Visual Effects of Awesome: The new motion capture technology used in this game is put to good use in cutscenes. The detailed facial expressions can make you think you're watching a Live Action movie rather than playing a game.
The tech is designed with the gameplay in mind, having players determine how truthful suspects are during questioning via facial expressions and body language. A possible case of Awesome Yet Practical.
Uncanny Valley: The faces of the people in the game are the actual faces of their voice actors. Whether this is creepy or not is up to you. If you're prone to being creeped out by realistic-looking computer animated characters, steer clear of this game. Made worse by the fact that you'll occasionally see NPCs talking to themselves in a very realistic manner, or hurling anger and insults (or flirting) at Cole for no particular reason.
The motion capture for the rest of the body doesn't seem to be as sophisticated as it is for the face (example - the hands are pretty static and don't move until it's necessary, like picking up a piece of evidence), which might make the animation fall into the uncanny valley for some.
The skin of everyone is incredibly smooth, and oddly shiny sometimes. Take a look at your skin and see how smooth or shiny it is.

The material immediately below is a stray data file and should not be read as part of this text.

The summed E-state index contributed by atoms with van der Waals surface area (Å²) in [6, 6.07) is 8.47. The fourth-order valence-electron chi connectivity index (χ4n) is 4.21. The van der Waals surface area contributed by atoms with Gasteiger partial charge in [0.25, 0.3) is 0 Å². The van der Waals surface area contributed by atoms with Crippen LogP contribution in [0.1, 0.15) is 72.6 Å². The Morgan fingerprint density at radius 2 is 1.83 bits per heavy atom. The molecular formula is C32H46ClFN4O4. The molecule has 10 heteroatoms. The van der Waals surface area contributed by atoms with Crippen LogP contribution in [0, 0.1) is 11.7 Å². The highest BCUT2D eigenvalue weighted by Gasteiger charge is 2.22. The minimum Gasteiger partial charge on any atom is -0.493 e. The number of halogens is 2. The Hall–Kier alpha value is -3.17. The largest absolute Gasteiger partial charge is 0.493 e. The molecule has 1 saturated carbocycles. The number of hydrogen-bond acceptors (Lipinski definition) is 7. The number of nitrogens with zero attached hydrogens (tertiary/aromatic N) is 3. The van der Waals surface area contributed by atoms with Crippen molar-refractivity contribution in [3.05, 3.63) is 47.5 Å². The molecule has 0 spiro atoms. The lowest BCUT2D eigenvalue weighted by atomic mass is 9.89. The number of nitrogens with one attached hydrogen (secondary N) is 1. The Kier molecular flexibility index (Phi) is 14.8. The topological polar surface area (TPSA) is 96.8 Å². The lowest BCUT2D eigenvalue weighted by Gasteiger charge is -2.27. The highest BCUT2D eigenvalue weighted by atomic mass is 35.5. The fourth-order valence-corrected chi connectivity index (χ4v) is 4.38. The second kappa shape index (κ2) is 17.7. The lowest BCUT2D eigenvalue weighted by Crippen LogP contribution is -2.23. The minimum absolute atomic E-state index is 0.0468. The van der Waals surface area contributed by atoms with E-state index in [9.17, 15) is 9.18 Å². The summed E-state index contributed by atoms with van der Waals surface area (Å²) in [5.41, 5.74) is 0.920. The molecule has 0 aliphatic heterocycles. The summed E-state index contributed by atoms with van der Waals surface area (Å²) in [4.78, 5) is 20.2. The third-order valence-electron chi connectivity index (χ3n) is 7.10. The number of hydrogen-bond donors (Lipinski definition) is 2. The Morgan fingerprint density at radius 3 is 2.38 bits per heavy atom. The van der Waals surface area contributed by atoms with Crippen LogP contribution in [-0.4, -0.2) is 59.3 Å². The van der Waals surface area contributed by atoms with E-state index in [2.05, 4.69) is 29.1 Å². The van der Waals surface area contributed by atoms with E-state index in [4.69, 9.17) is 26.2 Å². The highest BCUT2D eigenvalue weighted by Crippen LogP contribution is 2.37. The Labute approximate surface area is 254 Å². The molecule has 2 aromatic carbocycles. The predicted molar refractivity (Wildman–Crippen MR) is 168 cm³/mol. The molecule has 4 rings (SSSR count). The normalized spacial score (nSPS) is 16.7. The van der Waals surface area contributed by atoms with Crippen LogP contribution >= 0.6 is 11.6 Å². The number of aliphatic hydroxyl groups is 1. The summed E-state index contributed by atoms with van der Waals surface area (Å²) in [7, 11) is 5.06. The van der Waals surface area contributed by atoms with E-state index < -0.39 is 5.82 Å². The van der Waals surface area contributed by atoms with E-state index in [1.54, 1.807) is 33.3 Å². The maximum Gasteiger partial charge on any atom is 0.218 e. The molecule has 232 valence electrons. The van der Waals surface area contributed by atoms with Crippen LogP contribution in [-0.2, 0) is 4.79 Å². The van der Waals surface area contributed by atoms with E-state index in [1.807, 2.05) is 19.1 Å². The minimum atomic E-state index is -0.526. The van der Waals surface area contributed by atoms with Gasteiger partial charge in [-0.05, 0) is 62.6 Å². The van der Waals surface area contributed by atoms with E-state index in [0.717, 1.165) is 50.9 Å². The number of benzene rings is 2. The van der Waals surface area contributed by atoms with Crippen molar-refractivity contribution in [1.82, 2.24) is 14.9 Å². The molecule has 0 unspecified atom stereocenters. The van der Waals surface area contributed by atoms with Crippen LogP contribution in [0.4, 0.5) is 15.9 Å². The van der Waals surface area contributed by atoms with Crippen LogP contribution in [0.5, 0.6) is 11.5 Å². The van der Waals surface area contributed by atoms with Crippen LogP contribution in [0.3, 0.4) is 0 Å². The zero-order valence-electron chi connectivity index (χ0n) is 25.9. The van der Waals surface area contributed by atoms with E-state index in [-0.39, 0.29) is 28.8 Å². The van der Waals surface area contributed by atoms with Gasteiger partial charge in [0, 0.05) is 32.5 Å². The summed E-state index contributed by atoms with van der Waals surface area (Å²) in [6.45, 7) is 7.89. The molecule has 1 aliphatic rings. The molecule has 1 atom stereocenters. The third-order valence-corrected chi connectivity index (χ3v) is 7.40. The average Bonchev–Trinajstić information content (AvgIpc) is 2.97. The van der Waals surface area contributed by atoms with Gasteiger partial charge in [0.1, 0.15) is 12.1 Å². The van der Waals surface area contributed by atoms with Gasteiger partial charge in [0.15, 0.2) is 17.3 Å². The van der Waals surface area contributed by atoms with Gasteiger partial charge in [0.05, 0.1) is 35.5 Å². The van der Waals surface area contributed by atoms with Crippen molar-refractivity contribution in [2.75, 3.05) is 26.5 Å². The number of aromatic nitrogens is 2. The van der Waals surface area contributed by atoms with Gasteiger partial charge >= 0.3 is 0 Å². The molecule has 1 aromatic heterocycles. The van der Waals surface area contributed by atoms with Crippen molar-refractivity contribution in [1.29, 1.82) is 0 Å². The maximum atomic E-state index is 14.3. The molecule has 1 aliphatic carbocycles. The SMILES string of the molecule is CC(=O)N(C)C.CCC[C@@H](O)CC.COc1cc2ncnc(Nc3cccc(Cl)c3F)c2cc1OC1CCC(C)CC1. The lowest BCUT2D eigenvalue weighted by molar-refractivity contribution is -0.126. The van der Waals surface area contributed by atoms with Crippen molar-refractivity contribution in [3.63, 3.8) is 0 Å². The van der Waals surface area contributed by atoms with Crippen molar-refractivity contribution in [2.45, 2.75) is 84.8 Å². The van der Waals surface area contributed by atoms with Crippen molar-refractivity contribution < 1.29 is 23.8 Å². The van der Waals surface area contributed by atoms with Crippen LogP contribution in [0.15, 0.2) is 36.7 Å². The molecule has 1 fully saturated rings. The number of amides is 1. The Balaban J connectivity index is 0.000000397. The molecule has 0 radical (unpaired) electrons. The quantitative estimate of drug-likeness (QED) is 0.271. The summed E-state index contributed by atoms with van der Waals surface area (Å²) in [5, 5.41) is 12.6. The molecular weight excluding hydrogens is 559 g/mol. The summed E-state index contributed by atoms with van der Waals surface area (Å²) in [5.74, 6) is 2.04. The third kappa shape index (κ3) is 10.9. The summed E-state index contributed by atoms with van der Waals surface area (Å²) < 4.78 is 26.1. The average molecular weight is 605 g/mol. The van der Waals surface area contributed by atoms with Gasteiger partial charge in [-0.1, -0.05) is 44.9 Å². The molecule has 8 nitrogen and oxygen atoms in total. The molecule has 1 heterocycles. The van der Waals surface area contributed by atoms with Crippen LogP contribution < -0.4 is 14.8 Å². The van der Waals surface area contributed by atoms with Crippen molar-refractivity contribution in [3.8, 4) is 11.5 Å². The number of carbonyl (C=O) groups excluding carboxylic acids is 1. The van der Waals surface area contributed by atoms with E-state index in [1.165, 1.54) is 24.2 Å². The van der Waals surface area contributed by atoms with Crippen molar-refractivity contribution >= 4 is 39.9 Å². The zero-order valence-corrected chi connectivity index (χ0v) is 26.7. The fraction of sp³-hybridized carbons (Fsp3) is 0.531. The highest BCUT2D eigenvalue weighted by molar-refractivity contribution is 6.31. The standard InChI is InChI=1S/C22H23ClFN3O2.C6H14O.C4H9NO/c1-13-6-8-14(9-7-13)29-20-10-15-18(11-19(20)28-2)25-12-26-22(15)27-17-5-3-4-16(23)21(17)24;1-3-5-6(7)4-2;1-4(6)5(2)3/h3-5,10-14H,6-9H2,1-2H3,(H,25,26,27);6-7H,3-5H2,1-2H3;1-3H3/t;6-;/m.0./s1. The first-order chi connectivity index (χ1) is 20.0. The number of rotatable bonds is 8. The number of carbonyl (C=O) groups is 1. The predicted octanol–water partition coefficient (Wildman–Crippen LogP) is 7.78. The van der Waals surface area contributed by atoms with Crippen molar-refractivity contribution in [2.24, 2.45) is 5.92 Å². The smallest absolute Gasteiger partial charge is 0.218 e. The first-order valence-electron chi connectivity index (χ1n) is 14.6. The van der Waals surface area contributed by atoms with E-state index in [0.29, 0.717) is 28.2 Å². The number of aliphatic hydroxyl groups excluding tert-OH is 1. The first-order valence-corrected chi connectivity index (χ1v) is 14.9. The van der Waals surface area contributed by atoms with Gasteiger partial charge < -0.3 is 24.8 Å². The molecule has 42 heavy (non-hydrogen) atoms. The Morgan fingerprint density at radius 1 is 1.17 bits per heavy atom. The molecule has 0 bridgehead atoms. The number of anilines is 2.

It seems to have trouble capturing eyes/wrinkled skin. Case in point, John Noble◊.
Ron Perkins◊, who plays Fred Nicholson in the "Nicholson Electroplating" DLC case, is a similar example here.
It can also terrify if you figure out the trick - mainly that they can only animate one face in a shot. It's painfully obvious with the camera angles, only one person talking at a time and the numb expression of your partner doing an interrogation.
It doesn't take long to notice that all men walk and move exactly the same way, even in sync sometimes.
Values Dissonance: Cole Phelps' perceived incompetence as an officer is in large part because of the attitudes of the time. Phelps's understanding of Japanese war aims is understandable to us, but incomprehensible to his soldiers. Further, Phelps considered a Bad Luck Charm; there is really nothing an officer can do about such a label. Finally, on Sugar Loaf, most officers would be shell-shocked by seeing their company destroyed before their very eyes; while not medal-worthy, Phelps' going into shock is completely understandable. Jack Kelso's reaction, and Phelps' own guilt over his "cowardice," is more a product of the times they lived in, when combat fatigue and PTSD were not well understood.
Phelps: Do you know why we are fighting the Japanese, Private? Private: With respect, sir, these bastards attacked Pearl Harbor. Phelps: And why did they attack Pearl, Private? Private: Because they hate the US of A and our way of life. Phelps: They attacked the US because we cut off their oil. What would we do if another country denied us the gas to run our cars?